Tony Wilson defined the appeal of Joy Division as articulating something more than the “f*ck off” of punk. In that spirit, now we have all had a good rant, how do we think Manchester United can get back on track?
Despite the shock of seeing United lose three games already, nothing is decided in September and, as for our rivals, it is not like City or Chelsea do not have issues to ponder as well while Arsenal and Tottenham have much to prove.
If we set a short term target of a respectable title challenge with a top four spot as the absolute minimum and a longer term target of closing the gap on the best in Europe, what should Moyes do to increase his chances of meeting those objectives?
1. Formation. We currently have the worst of both worlds – impotent in attack and leaking goals. The components of the team look isolated at times with the back four exposed, our star striker struggling to get into the game and the midfield overrun in defence and struggling to contribute offensively beyond playing it out to wide players who are either struggling for form, inadequate or inexperienced.
The obvious answer would be to adopt a more compact, narrow formation and move away from our classic wing play to a more fluid style involving Cleverley, Kagawa and a deeper sitting Rooney with Nani encouraged to move in from the right as well. Rafael and Evra could provide the width.
2. Identify your best players. Switching to the style described above is easier said than done but it would be helped by consistency in team selection. This approach also makes a virtue out of necessity since, with the Premier League showing greater strength in depth as the money flows in, the days have gone when United could field a reserve team and expect to win.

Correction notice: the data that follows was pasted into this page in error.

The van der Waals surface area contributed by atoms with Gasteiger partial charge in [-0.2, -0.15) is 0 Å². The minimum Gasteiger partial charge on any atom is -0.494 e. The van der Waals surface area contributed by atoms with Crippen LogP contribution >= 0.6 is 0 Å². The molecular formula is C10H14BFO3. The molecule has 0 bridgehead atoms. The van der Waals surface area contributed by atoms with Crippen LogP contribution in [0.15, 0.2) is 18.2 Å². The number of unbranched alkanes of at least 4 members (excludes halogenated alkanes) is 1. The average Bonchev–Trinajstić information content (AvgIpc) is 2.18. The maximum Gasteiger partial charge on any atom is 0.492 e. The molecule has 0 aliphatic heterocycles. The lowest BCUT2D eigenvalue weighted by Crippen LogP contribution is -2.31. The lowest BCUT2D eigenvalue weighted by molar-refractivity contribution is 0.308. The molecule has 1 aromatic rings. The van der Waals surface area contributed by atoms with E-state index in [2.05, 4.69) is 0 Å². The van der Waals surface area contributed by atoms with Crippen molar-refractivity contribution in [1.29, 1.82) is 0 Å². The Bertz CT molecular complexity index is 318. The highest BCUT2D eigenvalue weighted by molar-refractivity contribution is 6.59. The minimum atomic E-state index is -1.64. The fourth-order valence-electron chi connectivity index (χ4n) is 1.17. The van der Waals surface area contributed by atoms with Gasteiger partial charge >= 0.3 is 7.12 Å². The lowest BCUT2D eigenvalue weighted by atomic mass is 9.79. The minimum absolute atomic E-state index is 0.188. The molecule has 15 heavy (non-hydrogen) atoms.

Moyes should identify this core group together with key back ups. If this means less squad rotation than usual with the increased risk of burn out, so be it at least for this season. I doubt we’ll be involved in the latter stages (beyond last 16) of the Champions League anyway.
3. Freeze out the consistent under performers. The flip side of point two but I can’t see any value in giving more game time to the likes of Anderson. Players should either be performing at a high level or demonstrate potential to reach that level.
The difficult part is distinguishing a period of bad form from genuine inadequacy. For example, is Rio Ferdinand finished at top level or just going through a bad spell? In any case, players in this indeterminate category need to be taken out of the firing line for a while rather than being constantly picked.
4. Play hard ball with the owners in January/next summer. The first three posts attempt to put a positive light on things but there’s no doubt there has been under investment in the squad as United have slipped back from the glory days of 2008.
Without serious investment, Moyes’ tenure is likely to be nasty, brutish and short as he tries to meet very high expectations without the resources to achieve them. He knows what is needed so if Woodward and the owners won’t loosen the purse strings, he should be prepared to issue a ‘back me or sack me’ ultimatum.
5. Manage the media. Just as the Pope is indeed Catholic, the British media are a pack of bastards. Nothing sells copy like a crisis and when the crisis involves United, it’s no surprise reporting of Moyes at United is being framed through a narrative of “over promoted manager destroying Fergie’s legacy.”
Moyes is currently inadvertently pouring petrol on this fire by giving honest, reasonable answers to questions such as his Champions League musings that have now warped into ‘we can’t win the Champions League’.
He needs to realise he can’t be as open as he was at Everton and start framing his answers accordingly. If this requires outside media consultancy, the club should not be shy about bringing in somebody to make that happen.
What do you think David Moyes should change to get Manchester United back on track? Leave your comments below.